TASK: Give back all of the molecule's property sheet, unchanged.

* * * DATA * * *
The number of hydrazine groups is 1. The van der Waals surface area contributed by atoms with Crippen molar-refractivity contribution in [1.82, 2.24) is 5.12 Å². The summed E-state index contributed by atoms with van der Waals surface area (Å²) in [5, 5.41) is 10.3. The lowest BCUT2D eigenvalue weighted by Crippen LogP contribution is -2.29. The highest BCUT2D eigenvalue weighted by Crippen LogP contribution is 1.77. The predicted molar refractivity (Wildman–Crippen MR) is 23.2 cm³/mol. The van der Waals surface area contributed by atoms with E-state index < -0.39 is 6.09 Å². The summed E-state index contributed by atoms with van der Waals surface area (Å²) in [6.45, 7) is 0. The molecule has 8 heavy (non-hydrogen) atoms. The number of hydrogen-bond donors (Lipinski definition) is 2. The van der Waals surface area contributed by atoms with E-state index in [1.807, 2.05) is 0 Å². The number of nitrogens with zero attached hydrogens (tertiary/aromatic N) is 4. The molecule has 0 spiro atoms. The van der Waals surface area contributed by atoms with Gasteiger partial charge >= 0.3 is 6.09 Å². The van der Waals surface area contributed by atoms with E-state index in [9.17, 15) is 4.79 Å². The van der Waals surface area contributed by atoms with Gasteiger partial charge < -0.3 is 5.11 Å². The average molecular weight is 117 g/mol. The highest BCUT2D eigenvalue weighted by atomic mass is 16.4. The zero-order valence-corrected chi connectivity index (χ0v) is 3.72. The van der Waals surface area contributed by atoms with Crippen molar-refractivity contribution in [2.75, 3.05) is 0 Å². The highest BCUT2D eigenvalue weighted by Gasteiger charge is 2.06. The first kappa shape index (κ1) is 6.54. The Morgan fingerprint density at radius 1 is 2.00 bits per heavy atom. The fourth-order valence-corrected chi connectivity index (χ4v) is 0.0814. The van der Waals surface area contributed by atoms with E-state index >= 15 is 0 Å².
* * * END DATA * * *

The number of hydrazine groups is 1. The van der Waals surface area contributed by atoms with Crippen molar-refractivity contribution in [1.82, 2.24) is 5.12 Å². The summed E-state index contributed by atoms with van der Waals surface area (Å²) in [5, 5.41) is 10.3. The lowest BCUT2D eigenvalue weighted by Crippen LogP contribution is -2.29. The highest BCUT2D eigenvalue weighted by Crippen LogP contribution is 1.77. The predicted molar refractivity (Wildman–Crippen MR) is 23.2 cm³/mol. The van der Waals surface area contributed by atoms with E-state index < -0.39 is 6.09 Å². The summed E-state index contributed by atoms with van der Waals surface area (Å²) in [6.45, 7) is 0. The molecule has 8 heavy (non-hydrogen) atoms. The number of hydrogen-bond donors (Lipinski definition) is 2. The van der Waals surface area contributed by atoms with E-state index in [1.807, 2.05) is 0 Å². The number of nitrogens with zero attached hydrogens (tertiary/aromatic N) is 4. The molecule has 0 spiro atoms. The van der Waals surface area contributed by atoms with Gasteiger partial charge >= 0.3 is 6.09 Å². The van der Waals surface area contributed by atoms with E-state index in [9.17, 15) is 4.79 Å². The van der Waals surface area contributed by atoms with Gasteiger partial charge < -0.3 is 5.11 Å². The average molecular weight is 117 g/mol. The highest BCUT2D eigenvalue weighted by atomic mass is 16.4. The zero-order valence-corrected chi connectivity index (χ0v) is 3.72. The van der Waals surface area contributed by atoms with Crippen molar-refractivity contribution in [2.75, 3.05) is 0 Å². The highest BCUT2D eigenvalue weighted by Gasteiger charge is 2.06. The first kappa shape index (κ1) is 6.54. The Morgan fingerprint density at radius 1 is 2.00 bits per heavy atom. The fourth-order valence-corrected chi connectivity index (χ4v) is 0.0814. The van der Waals surface area contributed by atoms with E-state index >= 15 is 0 Å².